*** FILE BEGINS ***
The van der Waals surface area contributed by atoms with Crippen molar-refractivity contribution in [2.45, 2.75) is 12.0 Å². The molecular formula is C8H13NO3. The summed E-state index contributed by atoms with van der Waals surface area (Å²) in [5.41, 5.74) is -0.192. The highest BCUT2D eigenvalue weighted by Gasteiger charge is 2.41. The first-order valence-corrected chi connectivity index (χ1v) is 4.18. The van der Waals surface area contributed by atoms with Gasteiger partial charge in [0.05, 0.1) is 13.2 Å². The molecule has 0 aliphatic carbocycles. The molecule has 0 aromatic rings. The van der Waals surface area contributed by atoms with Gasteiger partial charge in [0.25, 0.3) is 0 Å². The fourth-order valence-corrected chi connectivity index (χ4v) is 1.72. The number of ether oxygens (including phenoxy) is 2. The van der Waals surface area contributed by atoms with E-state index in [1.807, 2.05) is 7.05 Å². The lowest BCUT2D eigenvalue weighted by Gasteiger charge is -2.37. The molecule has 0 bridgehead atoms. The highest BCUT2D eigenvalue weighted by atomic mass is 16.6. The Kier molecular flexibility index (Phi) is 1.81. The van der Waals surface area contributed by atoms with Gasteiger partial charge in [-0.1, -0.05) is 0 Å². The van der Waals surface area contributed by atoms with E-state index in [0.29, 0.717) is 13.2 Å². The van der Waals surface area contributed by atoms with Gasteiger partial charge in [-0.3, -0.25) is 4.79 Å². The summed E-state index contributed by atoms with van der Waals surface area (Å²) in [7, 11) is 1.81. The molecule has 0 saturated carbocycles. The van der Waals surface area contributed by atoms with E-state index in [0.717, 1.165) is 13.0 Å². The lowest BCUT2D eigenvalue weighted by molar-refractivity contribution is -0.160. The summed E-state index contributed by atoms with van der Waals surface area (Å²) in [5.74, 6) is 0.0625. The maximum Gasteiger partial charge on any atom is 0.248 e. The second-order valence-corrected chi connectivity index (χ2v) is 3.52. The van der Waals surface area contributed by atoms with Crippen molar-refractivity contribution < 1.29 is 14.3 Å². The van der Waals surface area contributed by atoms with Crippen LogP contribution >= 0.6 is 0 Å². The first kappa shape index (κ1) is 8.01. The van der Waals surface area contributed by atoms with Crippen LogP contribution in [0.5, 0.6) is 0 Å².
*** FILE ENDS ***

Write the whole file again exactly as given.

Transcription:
The van der Waals surface area contributed by atoms with Crippen molar-refractivity contribution in [2.45, 2.75) is 12.0 Å². The molecular formula is C8H13NO3. The summed E-state index contributed by atoms with van der Waals surface area (Å²) in [5.41, 5.74) is -0.192. The highest BCUT2D eigenvalue weighted by Gasteiger charge is 2.41. The first-order valence-corrected chi connectivity index (χ1v) is 4.18. The van der Waals surface area contributed by atoms with Gasteiger partial charge in [0.05, 0.1) is 13.2 Å². The molecule has 0 aliphatic carbocycles. The molecule has 0 aromatic rings. The van der Waals surface area contributed by atoms with Gasteiger partial charge in [0.25, 0.3) is 0 Å². The fourth-order valence-corrected chi connectivity index (χ4v) is 1.72. The number of ether oxygens (including phenoxy) is 2. The van der Waals surface area contributed by atoms with E-state index in [1.807, 2.05) is 7.05 Å². The lowest BCUT2D eigenvalue weighted by Gasteiger charge is -2.37. The molecule has 0 bridgehead atoms. The highest BCUT2D eigenvalue weighted by atomic mass is 16.6. The Kier molecular flexibility index (Phi) is 1.81. The van der Waals surface area contributed by atoms with Gasteiger partial charge in [-0.1, -0.05) is 0 Å². The van der Waals surface area contributed by atoms with E-state index in [0.29, 0.717) is 13.2 Å². The van der Waals surface area contributed by atoms with Gasteiger partial charge in [-0.3, -0.25) is 4.79 Å². The summed E-state index contributed by atoms with van der Waals surface area (Å²) in [7, 11) is 1.81. The molecule has 0 saturated carbocycles. The van der Waals surface area contributed by atoms with E-state index in [0.717, 1.165) is 13.0 Å². The lowest BCUT2D eigenvalue weighted by molar-refractivity contribution is -0.160. The summed E-state index contributed by atoms with van der Waals surface area (Å²) in [5.74, 6) is 0.0625. The maximum Gasteiger partial charge on any atom is 0.248 e. The second-order valence-corrected chi connectivity index (χ2v) is 3.52. The van der Waals surface area contributed by atoms with Crippen molar-refractivity contribution < 1.29 is 14.3 Å². The van der Waals surface area contributed by atoms with Crippen LogP contribution >= 0.6 is 0 Å². The first kappa shape index (κ1) is 8.01. The van der Waals surface area contributed by atoms with Crippen LogP contribution in [0.5, 0.6) is 0 Å².